Yesterday I mentioned the manuscript I wrote for this week’s chapel. The topic was Jacob’s encounter with God. The task was partly to retell the story to an audience who has a basic knowledge of the story. Here’s a cleaned-up version of the sermon’s first half.
I wonder if his feet were still wet then the confrontation happened. He had, of course, just crossed over the stream twice, hoping that doing so would move his family to safety. He was worried, had been worried for years, that the hammer would finally fall and that his brother would finally extract his revenge.
It had been years since Jacob had left home in a hurry, running at his mother’s prodding from the anger of his tight-rope-tempered brother. First the birthright, which had been easy. Then the blessing, which was the straw that broke the camel’s back. And so in haste he ran. And ran. And ran. And before he knew it, he had met his father’s God in a dream. This God had renewed the covenant he had made with Isaac. Did this omniscient God not know that he was making a promise to the younger brother, and a scoundrel at that?
But fled he had, and as time passed, he had found a new home. He worked his way to one wife but found himself tricked into taking a second. Two wives hungry for approval and children meant bringing two maidservants into the drama, leaving the trickster tricked with a dozen kids: sons and a daughter.
And he had known it was time to return home. He had taken no chances, though. The day before he had divided up his wealth: his people and his livestock. He had sent some of the best ahead of him in waves, all in hopes of appeasing the wrath of the brother he had done wrong. And then, in one last move, he had helped his family across the Jabbok and returned to the other side for only God knew what. He was left alone in the dark. Or so he thought.
I wonder if his feet, still wet from crossing the stream, slipped any when the stranger came out of no where and wrestled him to the ground. I wonder if, in a moment’s thought, he imagined this was Esau, big and buff and fueled with the kind of rage that wouldn’t wait until daylight. Jacob had come a long way from moving about the tents as a child: whoever he was facing, Jacob would not give up without a fight. It was when the stranger wrenched his hip with just a touch that Jacob realized he was in the presence of something holy, divine. He asked for a blessing, only to have his name changed. Then he asked for a name, only to receive a blessing. Jacob named the place Peniel, because he had seen God face to face and had lived.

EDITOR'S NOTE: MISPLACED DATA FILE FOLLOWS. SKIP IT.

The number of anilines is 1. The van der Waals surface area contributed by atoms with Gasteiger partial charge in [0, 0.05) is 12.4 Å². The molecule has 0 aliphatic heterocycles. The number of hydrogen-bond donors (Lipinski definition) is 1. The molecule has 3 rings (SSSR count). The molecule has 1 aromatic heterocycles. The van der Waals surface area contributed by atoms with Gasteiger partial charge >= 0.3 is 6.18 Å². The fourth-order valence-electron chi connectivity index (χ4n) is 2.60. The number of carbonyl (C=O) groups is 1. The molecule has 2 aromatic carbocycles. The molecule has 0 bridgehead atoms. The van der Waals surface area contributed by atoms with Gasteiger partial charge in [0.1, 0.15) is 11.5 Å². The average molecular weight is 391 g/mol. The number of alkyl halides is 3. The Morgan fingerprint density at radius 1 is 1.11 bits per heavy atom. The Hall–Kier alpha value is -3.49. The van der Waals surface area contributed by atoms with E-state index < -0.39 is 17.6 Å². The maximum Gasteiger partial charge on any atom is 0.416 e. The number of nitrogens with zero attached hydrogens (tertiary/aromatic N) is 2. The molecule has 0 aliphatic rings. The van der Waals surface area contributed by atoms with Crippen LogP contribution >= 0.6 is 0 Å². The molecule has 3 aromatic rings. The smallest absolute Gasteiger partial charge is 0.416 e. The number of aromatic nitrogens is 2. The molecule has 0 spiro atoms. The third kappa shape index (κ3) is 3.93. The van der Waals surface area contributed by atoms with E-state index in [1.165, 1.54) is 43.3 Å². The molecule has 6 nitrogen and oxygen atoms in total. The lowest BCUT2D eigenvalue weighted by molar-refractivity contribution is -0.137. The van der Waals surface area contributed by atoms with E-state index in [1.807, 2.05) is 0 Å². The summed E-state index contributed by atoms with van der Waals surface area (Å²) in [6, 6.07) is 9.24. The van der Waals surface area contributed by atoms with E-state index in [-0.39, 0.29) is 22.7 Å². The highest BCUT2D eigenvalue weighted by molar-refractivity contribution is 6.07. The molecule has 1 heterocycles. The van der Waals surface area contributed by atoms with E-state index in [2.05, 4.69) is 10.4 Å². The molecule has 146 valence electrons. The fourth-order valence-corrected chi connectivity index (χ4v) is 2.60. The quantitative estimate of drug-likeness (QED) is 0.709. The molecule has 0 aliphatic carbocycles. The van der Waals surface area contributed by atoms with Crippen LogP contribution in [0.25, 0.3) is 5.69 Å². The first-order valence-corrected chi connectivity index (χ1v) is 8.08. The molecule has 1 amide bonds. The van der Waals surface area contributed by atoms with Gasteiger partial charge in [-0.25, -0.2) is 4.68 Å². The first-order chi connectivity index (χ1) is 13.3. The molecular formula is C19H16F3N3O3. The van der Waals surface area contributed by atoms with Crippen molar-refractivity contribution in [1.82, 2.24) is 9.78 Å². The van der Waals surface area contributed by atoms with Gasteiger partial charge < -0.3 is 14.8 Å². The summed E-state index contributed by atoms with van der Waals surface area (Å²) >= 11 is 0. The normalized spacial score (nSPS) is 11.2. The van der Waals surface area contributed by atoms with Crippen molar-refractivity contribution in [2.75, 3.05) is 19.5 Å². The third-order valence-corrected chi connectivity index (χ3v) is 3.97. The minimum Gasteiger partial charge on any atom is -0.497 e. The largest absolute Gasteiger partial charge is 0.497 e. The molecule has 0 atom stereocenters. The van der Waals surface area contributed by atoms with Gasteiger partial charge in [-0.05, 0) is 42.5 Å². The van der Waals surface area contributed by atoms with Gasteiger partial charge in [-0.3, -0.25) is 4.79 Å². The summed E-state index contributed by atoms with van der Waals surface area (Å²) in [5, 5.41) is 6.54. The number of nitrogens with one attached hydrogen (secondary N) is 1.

But that was only half of the story. Wrestling with God is one thing; confronting a brother you had imaged had nursed a grudge for years is another. “Jacob looked up, and there was Esau,” the story tells us. Not much of a chance to catch a breath. Jacob with his family. Esau with his four hundred men. First Bilhah and Zilpah and their children. Then Leah and hers. Finally Rachel and her son Joseph. And then Jacob himself, worn out from a night of wrestling. Jacob, bowing seven times. Jacob, likely muttering panicked prayers for protection and favor, that maybe the God of his father would be with him now as He had promised. Jacob, who looks up to see Esau (the brother who had probably haunted him in nightmares), running towards him. And instead of a kick or a punch or an all-out assault by Esau’s 400 men, Jacob finds himself in a hug, fully embraced, tears welling up in his eyes. “Who are these with you?” Esau asked. “Children God has given me, your servant.” “And why all these flocks and herds?” ‘To find favor in your eyes, my lord.” “I already have plenty. Keep it,” said the brother without birthright or blessing. But Jacob would not relent: “If I have found favor in your eyes, accept this gift from me. For to see your face is like seeing the face of God, now that you have received me favorably.” How strange, that the man who deceived his aged and blind father has so much to say now about seeing the face of God, both in the stranger in the night and in the face of a brother who had every reason to take revenge but extends his arms in affection.
(image from the 1897 Bible Pictures and What They Teach Us by Charles Foster)